3. Request for Comment

EPA will consider comments received during the comment period for this notice that address the proposed delay of the July 2000 TMDL rule's effective date, and EPA will decide whether to issue a final delay of the effective date by September 30, 2001. The effect of this delay would be that the TMDL program would continue to operate under the rules promulgated in 1985, as amended in 1992, at 40 CFR Part 130. EPA will also consider comments that address the proposed revision of the due date of the next section 303(d) list to October 1, 2002 and decide whether to promulgate this amendment by September 30, 2001. In addition, EPA will consider comments on its proposal to retain the existing April 1, 2002, due date if a court order, consent decree, or commitment in a settlement agreement expressly requires EPA to take an action related to the State's 2002 list prior to October 1, 2002. EPA also solicits public comment on whether there are any such orders, consent decrees, or settlement agreements other than a consent decree in Georgia, as noted above. If there are, and if EPA revises the due date to October 1, 2002, as proposed, EPA will notify those States and will identify those States in the notice of final rulemaking as States, subject to the exception, in which submission of a year 2002 list by April 1, 2002, would be required. EPA solicits comments whether to include this exception in the final rule.

II. Administrative Requirements

A. Executive Order 12866: Regulatory Planning and Review

Under Executive Order 12866 (58 FR 51735, (October 4, 1993)), EPA must determine whether the regulatory action is “significant” and therefore subject to Office of Management and Budget (OMB) review and the requirements of the Executive Order. The Order defines “significant regulatory action” as one that is likely to result in a rule that may:

(1) Have an annual effect on the economy of $100 million or more or adversely affect in a material way the economy, a sector of the economy, productivity, competition, jobs, the environment, public health or safety, or State, local, or Tribal governments or communities;

(2) create a serious inconsistency or otherwise interfere with an action taken or planned by another agency;

(3) materially alter the budgetary impact of entitlements, grants, user fees, or loan programs or the rights and obligations of recipients thereof; or

(4) raise novel legal or policy issues arising out of legal mandates, the President's priorities, or the principles set forth in the Executive Order.

Pursuant to the terms of Executive Order 12866, it has been determined that this rule is not a “significant regulatory action” and as such, has not been submitted to OMB for review.

B. Executive Order 13045: Protection of Children From Environmental Health Risks and Safety Risks

Executive Order 13045 (62 FR 19885, April 23, 1997) applies to any rule that: (1) Is determined to be “economically significant” as defined under Executive Order 12866, and (2) concerns an environmental health or safety risk that EPA has reason to believe may have a Start Printed Page 41821disproportionate effect on children. If the regulatory action meets both criteria, the EPA must evaluate the environmental health or safety effects of the planned rule on children, and explain why the planned regulation is preferable to other potentially effective and reasonably feasible alternatives considered by EPA. This proposed rule is not subject to Executive Order 13045 because it is not economically significant as defined in Executive Order 12866.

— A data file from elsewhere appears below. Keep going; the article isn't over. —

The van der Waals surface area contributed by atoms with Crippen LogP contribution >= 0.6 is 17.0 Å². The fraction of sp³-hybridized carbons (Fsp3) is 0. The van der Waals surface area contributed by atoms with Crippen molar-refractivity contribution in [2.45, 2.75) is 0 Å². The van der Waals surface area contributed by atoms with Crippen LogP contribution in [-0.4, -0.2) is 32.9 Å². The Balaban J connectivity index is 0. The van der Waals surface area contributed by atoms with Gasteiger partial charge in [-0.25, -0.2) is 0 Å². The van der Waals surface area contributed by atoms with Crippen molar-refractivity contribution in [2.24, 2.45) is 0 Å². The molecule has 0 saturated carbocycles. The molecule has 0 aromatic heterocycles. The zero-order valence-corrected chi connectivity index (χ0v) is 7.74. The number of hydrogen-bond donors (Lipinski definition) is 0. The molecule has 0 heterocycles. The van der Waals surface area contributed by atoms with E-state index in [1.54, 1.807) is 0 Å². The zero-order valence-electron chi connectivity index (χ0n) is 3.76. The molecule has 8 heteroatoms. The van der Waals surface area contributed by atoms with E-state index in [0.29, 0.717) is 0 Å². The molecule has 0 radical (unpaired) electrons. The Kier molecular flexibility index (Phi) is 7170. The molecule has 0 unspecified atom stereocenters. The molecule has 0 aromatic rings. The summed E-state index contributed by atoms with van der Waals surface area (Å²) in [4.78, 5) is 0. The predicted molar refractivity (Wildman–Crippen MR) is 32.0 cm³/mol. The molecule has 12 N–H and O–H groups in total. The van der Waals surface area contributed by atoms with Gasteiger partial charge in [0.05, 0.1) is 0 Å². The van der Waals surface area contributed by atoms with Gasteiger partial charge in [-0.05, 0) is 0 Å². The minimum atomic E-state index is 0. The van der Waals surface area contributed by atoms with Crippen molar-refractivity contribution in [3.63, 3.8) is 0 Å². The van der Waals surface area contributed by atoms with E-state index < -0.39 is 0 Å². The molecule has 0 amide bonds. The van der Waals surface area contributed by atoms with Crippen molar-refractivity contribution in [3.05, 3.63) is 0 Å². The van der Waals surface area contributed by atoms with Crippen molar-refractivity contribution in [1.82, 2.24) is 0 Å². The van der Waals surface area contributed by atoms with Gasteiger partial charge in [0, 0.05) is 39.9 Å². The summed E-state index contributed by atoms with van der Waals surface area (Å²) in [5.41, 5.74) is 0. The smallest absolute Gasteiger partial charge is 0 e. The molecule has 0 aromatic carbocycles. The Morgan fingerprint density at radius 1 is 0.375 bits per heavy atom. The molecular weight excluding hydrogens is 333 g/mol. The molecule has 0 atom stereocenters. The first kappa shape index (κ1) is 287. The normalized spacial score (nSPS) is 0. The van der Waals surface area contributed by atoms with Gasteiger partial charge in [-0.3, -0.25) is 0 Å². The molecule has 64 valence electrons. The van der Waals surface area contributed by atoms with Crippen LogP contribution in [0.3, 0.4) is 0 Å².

C. Unfunded Mandates Reform Act (UMRA) of 1995

Title II of the Unfunded Mandates Reform Act of 1995 (UMRA), Public Law 104-4, establishes requirements for Federal agencies to assess the effects of their regulatory actions on State, Tribal and local governments and the private sector. Under section 202 of the UMRA, EPA generally must prepare a written statement, including a cost-benefit analysis, for proposed and final rules with “Federal Mandates” that may result in expenditures to State, local, and Tribal governments, in the aggregate, or to the private sector, of $100 million or more in any one year. Before promulgating an EPA rule for which a written statement is needed, section 205 of the UMRA generally requires EPA to identify and consider a reasonable number of regulatory alternatives and adopt the least costly, most cost-effective or least burdensome alternative that achieves the objectives of the rule. The provisions of section 205 do not apply when they are inconsistent with applicable law. Moreover, section 205 allows EPA to adopt an alternative other than the least costly, most cost-effective or least burdensome alternative if the Administrator publishes with the final rule an explanation why that alternative was not adopted. Before EPA establishes any regulatory requirements that may significantly or uniquely affect small governments, including Tribal governments, it must have developed under section 203 of the UMRA a small government agency plan. The plan must provide for notifying potentially affected small governments, enabling officials of affected small governments to have meaningful and timely input in the development of EPA regulatory proposals with significant Federal intergovernmental mandates, and informing, educating, and advising small governments on compliance with the regulatory requirements.